A major element to Tennessee’s success offensively against Florida the last two years came from the legs of former quarterback Joshua Dobbs.
Dobbs had 136 rushing yards in the nail-bitting loss at UF in 2015, and he finished with 80 yards and a touchdown on the ground in the comeback win last season.
The running threat from the Vols’ quarterback ultimately opened up big passing play opportunities in 2016 — see Jauan Jennings smoking Teez Tabor and Josh Malone’s long score — but with Dobbs now off to the Steel City, Tennessee is preparing to challenge Florida’s stiff defense in others ways this Saturday (3:30 p.m., CBS).
Could we see a heavy dose of RPOs?
RPOs — or run-pass-options — have become a popular concept in college football, with offenses from Oklahoma to Clemson incorporating the deceptive scheme to befuddle defenses. The basic idea of an RPO is a run play, with the offensive line blocking as such, but a receiver or tight end only faking a block and then releasing to run a quick route.
Reading the defense, the quarterback has the decision to either stick the football in the tailback’s belly or fake the run and throw a quick pass. The route concepts are normally simple — slants, hitches or quick posts — but the idea is to confuse linebackers and secondaries and put them into positions where they’re compromised for an easy gain.
Fifth-year coach Butch Jones has typically relied on a duel-threat signal-caller for his spread offense, with the zone read a major element in Tennessee’s scheme in recent seasons. That’s not so much the case with Quinten Dormady at quarterback this year, as the junior, who isn’t the fleetest of foot, has recorded just two quarterback keepers for 13 yards in two games.
Jones wants Dormady to run more starting this weekend against the Gators, but an increase of RPOs is a way for Tennessee to emphasize the quarterback’s other strengths.
"We need to involve him more in the running game,” Jones said of Dormady. “All we want for our quarterback to do when we involve them in the run game is to be efficient. Our definition of efficiency is a 4-yard run. That’s going to be imperative no matter who our quarterback is. I do think the evolution of RPOs have really been able to take a running quarterback and kind of put his legs into his arm so to speak though. That has kind of changed the dynamics in terms of not playing with a running quarterback, but still having the same effect of reading a defender.”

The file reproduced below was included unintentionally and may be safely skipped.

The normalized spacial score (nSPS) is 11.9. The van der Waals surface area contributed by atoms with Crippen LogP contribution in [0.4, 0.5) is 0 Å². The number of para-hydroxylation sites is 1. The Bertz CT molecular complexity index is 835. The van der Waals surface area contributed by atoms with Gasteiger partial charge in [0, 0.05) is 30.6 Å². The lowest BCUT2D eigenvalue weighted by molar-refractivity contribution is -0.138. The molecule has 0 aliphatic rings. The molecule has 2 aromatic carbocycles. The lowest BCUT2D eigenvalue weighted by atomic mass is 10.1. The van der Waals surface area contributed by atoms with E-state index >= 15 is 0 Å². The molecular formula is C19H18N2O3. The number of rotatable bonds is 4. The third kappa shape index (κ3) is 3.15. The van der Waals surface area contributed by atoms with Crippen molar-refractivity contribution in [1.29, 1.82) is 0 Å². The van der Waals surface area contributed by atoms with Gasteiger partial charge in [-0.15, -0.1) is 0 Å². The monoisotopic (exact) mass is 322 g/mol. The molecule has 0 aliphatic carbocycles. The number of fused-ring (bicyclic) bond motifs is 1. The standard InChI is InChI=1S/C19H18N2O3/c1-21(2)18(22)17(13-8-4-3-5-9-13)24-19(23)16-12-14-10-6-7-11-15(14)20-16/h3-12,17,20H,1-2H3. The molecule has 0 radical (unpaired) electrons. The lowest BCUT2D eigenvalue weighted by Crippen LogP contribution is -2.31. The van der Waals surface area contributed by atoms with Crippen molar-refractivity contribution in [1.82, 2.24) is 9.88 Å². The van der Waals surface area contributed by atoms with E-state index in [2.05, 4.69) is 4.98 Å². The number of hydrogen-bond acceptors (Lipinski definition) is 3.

Dormady is more athletic than he’s oftentimes given credit for, but the junior is not suddenly going to start ripping through defenses with his legs like Dobbs.
Instead, Tennessee is using Dormady's arm as the duel-threat element in the play. The Vols ran several RPOs against Georgia Tech, and Dormady recorded completions of 15 and 17 yards off RPOs in the win over Indiana State.
“It may not be your eyes reading a defensive end, but it may be the WILL linebacker or the nickel," Jones explained.
"But in order to be successful you have to be able to run the quarterback a little bit and he has to make plays with his legs, particularly in this game as well because of their speed defensively."
Dormady said he’s willing to run “as the situation presents itself,” but the quarterback’s strengths are his accuracy and decision-making — both which come into play on RPOs. Tennessee expects Florida to load the box and force someone other than tailback John Kelly to beat them, and RPOs are another way to challenge Florida’s young, but aggressive secondary. If the Vols are successful early with a few RPOs, it could also open up more traditional play-action passes out of the shotgun.
Naturally, Tennessee’s first-year offensive coordinator Larry Scott didn’t want to reveal his gameplan Tuesday when asked about the offense’s recent emphasis RPOs. Scott almost acted like he didn’t hear the question and said, “More or less we’re doing what the defense gives us. We’re just taking it structurally as the defense gives you."
We'll find out Saturday in Gainesville what that exactly looks like against Florida in 2017.